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Go Back   SailNet Community > On Board > Gear & Maintenance
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  #1  
Old 12-02-2007
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Need to make new rudder

Our SJ21's kick-up rudder is trashed. Really not worth saving. (Lovely 3/4" twist down its length, too.) It's a mahogany blade about 40" long by 12" wide, thus:



So how should I construct the new one? This thing (as is) weighs a ton, so I'd like to do it the lightest way practical. I gots any amount of tools and some fiberglassing experience.

1) solid wood, probably mahogany, with spar or poly varnish. That's what it is now. And if it was good enuf for grandpa, by God it's good enuf for me.

2) wood core with glass mat and 2-part epoxy. In which case I'd probably consider painting the wood core before layup, or the final product, or adding pigment to the epoxy. Just because I like a pretty, white foil.

3) foam core with glass mat and 2-part. Should be nice & light. If so, what kind of foam to use, & how best to affix the pivot bushing?

4) carbon fiber. Never used it before. Over wood, foam, or air its own self?
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  #2  
Old 12-02-2007
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Choice 1) obviously good enough if you can find suitable stock to make it from.

2) Possible but may not end up lighter, but just paint the thing afterwards once it's all been faired.

3) Usually done with a two part mold and the halves sandwiched together... could shape a piece of rigid foam and glass it over, then fair and paint as above. You have to be sure it ends up strong enough for the forces applied and for the attachments too.

4) Pretty serious overkill for a SJ21 (but might be fun)

Last edited by Faster; 12-02-2007 at 09:36 PM.
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Old 12-02-2007
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Just make one out of wood.

You can make it in 2 or 3 tones of wood. Like his.

And to help the boat go fast, after varnis, sand it down with very very fine sand paper to remove the shining, that causes friction.



Don't bother with applying glass over it...its better looking and lighter in wood.

For foam, you need a lot of sandpapapr aftewrards, a vaccum system etc. etc.

CF, your rudder will cost over $800, and you need an oven.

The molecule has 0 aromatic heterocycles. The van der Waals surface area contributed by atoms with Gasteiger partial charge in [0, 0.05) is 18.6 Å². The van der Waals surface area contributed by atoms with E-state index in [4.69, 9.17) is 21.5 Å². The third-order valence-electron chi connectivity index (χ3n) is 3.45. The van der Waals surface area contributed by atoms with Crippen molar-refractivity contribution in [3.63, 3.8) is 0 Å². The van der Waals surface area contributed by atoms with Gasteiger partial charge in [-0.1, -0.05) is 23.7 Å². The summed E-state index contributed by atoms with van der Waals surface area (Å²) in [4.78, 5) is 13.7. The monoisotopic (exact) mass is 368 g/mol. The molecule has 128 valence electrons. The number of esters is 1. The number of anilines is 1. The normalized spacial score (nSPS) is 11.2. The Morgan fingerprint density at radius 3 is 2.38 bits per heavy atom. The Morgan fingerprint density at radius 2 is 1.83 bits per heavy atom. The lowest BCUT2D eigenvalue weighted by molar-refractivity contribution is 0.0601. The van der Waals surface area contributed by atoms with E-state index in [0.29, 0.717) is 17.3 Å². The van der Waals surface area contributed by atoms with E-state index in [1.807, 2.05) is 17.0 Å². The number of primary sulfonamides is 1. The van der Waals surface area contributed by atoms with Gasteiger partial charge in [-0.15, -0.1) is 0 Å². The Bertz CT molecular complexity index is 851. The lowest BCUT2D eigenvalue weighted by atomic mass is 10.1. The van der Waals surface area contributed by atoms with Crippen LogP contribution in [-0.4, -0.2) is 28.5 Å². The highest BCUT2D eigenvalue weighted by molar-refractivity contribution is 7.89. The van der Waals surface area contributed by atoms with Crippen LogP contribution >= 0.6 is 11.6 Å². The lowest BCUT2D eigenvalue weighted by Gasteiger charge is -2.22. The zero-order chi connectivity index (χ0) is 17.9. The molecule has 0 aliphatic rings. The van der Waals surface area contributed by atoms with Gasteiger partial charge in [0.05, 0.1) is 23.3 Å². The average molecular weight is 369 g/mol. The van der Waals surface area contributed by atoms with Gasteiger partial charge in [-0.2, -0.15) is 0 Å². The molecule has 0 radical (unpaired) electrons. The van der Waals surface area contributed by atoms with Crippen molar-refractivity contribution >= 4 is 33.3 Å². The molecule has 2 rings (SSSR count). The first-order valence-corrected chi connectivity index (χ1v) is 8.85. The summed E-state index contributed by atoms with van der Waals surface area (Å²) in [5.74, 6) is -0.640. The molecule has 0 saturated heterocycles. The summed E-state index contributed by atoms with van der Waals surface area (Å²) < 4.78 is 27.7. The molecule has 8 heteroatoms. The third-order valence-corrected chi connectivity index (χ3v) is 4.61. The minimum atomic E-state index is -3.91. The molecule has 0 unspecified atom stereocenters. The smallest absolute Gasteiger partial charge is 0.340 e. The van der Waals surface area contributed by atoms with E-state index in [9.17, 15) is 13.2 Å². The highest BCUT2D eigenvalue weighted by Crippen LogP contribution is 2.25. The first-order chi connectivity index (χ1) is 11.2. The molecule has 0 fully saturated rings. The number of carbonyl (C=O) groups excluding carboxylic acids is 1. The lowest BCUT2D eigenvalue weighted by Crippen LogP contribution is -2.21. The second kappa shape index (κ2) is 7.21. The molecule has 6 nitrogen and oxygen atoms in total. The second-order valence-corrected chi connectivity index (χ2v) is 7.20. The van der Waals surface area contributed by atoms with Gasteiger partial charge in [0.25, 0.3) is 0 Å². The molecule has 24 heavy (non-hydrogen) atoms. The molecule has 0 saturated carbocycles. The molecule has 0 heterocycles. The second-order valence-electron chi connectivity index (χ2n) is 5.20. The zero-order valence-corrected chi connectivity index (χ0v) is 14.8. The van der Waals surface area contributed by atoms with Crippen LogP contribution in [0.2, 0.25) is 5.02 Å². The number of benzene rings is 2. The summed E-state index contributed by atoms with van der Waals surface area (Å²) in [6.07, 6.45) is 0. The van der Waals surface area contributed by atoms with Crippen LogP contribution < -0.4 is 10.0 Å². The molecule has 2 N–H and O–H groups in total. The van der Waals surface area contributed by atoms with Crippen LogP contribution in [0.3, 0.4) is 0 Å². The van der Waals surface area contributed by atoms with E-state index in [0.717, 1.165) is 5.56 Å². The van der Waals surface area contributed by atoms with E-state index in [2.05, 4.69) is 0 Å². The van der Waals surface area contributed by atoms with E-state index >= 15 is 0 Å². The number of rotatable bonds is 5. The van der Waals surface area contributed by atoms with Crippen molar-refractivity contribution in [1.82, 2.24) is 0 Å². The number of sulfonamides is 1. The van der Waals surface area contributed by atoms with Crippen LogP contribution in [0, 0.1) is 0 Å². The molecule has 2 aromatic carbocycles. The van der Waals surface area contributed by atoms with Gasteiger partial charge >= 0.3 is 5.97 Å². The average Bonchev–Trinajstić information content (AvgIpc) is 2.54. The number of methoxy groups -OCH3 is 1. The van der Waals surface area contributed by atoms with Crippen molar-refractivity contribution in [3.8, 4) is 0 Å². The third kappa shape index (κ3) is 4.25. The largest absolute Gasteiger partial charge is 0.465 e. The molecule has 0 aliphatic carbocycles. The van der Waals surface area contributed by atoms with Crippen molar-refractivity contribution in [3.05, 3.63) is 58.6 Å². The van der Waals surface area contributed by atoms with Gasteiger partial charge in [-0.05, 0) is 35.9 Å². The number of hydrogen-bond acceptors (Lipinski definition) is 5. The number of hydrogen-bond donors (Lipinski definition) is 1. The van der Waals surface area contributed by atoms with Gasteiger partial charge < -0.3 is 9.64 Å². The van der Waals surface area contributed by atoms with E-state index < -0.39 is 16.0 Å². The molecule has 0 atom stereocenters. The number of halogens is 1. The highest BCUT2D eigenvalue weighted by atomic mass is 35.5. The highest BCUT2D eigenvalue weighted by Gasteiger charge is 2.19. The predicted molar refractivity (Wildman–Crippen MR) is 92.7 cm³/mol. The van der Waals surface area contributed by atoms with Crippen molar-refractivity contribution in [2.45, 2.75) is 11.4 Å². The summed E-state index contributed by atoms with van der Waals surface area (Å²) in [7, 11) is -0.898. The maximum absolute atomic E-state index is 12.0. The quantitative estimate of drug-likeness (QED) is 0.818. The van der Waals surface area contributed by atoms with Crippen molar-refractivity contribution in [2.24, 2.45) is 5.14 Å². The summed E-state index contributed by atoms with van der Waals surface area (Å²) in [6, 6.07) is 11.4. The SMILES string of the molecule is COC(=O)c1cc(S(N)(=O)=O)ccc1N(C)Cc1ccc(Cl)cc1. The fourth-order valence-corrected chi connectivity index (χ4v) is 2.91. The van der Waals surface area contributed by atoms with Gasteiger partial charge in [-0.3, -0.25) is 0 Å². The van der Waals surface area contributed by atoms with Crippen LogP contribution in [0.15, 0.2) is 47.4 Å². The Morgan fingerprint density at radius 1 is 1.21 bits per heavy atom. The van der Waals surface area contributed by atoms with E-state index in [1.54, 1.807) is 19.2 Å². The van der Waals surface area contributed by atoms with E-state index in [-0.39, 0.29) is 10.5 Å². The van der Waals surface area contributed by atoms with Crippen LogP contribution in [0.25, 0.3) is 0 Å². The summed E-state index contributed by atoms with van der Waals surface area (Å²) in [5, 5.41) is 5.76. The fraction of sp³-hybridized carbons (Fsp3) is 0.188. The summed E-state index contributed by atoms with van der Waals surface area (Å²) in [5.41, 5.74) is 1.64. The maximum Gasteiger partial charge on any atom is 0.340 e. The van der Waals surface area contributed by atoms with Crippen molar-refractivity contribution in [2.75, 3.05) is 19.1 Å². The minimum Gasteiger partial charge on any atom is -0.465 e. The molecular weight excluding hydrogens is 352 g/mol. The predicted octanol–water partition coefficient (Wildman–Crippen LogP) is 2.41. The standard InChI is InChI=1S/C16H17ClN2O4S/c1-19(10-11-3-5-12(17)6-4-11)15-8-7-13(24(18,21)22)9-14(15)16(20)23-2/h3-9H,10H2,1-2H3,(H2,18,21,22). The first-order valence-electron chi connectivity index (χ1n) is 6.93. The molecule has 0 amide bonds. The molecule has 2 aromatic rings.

Wood, simple good and beautifull.
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Old 12-02-2007
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I had to fix ours up not long ago... This is how I did it:

1. Take 5 or so strips of oregon (glued & clamped) - enough to make a plank about 12" wide by 3/4-1" thick.
2. Plane to shape roughly by hand, then use 40-grit sandpaper to smooth and final shaping.
3. One coat of epoxy with one thickness of glass mat laid up whilst still wet.
4. Final coat of epoxy over the mat when dry.
5. Sand out any imperfections, prime and paint.

Using a soft wood makes it easy to shape the blade, whilst epoxy coating gives it strength - true, you don't need to glass it, but if the wood is a bit thin in places it helps. You could use straight glass or carbon fibre, but you'd have to mould it somehow and, unless you're after really light weight, if you're only making one rudder that doens't make much sense to me.

You could use a polystyrene foam sheet, cut it to size, sand it and glass it, but making the pivot hole strong enough might be an issue and later reshaping is impossible (foam isn't as forgiving as wood).

Good luck with your project.
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Last edited by Classic30; 12-02-2007 at 09:41 PM.
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Old 12-02-2007
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I just made one for a friend. Got a piece of mahagany and cut it to shape. Planed it with my handheld power planer then a coat of epoxy and glass. One coat of epoxy and two coats of varnish. Epoxy has to be painted or varnished to protect it from UV rays. I wouldn't have epoxied it at all, but I couldn't get 5/4 and I needed to add an 3/16th of an inch to the blade.
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Old 12-02-2007
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http://www.idasailor.com/catalog/pro...roducts_id=654
Hard to beat this rudder.
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Terrific advice. Thanks & keep it coming! Given the condition of our lakes, we WILL be grounding on rocks occasionally. The trouble with wood rudders or centerboards is that when the bottom does get nicked (whether varnish or glass-coated), it exposes endgrain to the hungry waters. Once water wicks up into the wood, you are truly hosed, as the wood will swell and shrink and hydrostatic force will begin kicking off the hardshell.